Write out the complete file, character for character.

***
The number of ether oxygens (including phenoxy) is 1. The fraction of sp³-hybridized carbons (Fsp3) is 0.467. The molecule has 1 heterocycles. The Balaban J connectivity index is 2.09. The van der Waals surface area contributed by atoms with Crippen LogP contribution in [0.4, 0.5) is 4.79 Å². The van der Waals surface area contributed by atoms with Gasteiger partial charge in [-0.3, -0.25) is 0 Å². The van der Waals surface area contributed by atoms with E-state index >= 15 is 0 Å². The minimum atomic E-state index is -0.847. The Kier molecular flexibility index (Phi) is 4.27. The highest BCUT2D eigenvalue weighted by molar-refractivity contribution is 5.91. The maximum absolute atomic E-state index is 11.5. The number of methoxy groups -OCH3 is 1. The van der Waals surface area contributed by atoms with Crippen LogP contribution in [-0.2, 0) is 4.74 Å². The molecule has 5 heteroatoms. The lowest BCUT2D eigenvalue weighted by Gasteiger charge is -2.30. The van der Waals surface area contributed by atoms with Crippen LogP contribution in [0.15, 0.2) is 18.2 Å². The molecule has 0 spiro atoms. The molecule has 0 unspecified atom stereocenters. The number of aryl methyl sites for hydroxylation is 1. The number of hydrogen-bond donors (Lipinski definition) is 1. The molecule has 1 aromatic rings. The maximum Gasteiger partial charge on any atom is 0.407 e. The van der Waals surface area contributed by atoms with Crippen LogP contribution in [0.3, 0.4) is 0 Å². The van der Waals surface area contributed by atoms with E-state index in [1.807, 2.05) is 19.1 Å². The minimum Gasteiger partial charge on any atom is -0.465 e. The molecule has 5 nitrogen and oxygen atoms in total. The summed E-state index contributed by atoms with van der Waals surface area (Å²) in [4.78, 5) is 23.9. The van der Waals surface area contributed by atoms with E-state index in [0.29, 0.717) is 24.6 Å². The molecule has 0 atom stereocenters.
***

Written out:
The number of ether oxygens (including phenoxy) is 1. The fraction of sp³-hybridized carbons (Fsp3) is 0.467. The molecule has 1 heterocycles. The Balaban J connectivity index is 2.09. The van der Waals surface area contributed by atoms with Crippen LogP contribution in [0.4, 0.5) is 4.79 Å². The van der Waals surface area contributed by atoms with Gasteiger partial charge in [-0.3, -0.25) is 0 Å². The van der Waals surface area contributed by atoms with E-state index >= 15 is 0 Å². The minimum atomic E-state index is -0.847. The Kier molecular flexibility index (Phi) is 4.27. The highest BCUT2D eigenvalue weighted by molar-refractivity contribution is 5.91. The maximum absolute atomic E-state index is 11.5. The number of methoxy groups -OCH3 is 1. The van der Waals surface area contributed by atoms with Crippen LogP contribution in [-0.2, 0) is 4.74 Å². The molecule has 5 heteroatoms. The lowest BCUT2D eigenvalue weighted by Gasteiger charge is -2.30. The van der Waals surface area contributed by atoms with Crippen LogP contribution in [0.15, 0.2) is 18.2 Å². The molecule has 0 spiro atoms. The molecule has 0 unspecified atom stereocenters. The number of aryl methyl sites for hydroxylation is 1. The number of hydrogen-bond donors (Lipinski definition) is 1. The molecule has 1 aromatic rings. The maximum Gasteiger partial charge on any atom is 0.407 e. The van der Waals surface area contributed by atoms with Crippen LogP contribution in [0.3, 0.4) is 0 Å². The van der Waals surface area contributed by atoms with E-state index in [1.807, 2.05) is 19.1 Å². The minimum Gasteiger partial charge on any atom is -0.465 e. The molecule has 5 nitrogen and oxygen atoms in total. The summed E-state index contributed by atoms with van der Waals surface area (Å²) in [4.78, 5) is 23.9. The van der Waals surface area contributed by atoms with E-state index in [0.29, 0.717) is 24.6 Å². The molecule has 0 atom stereocenters.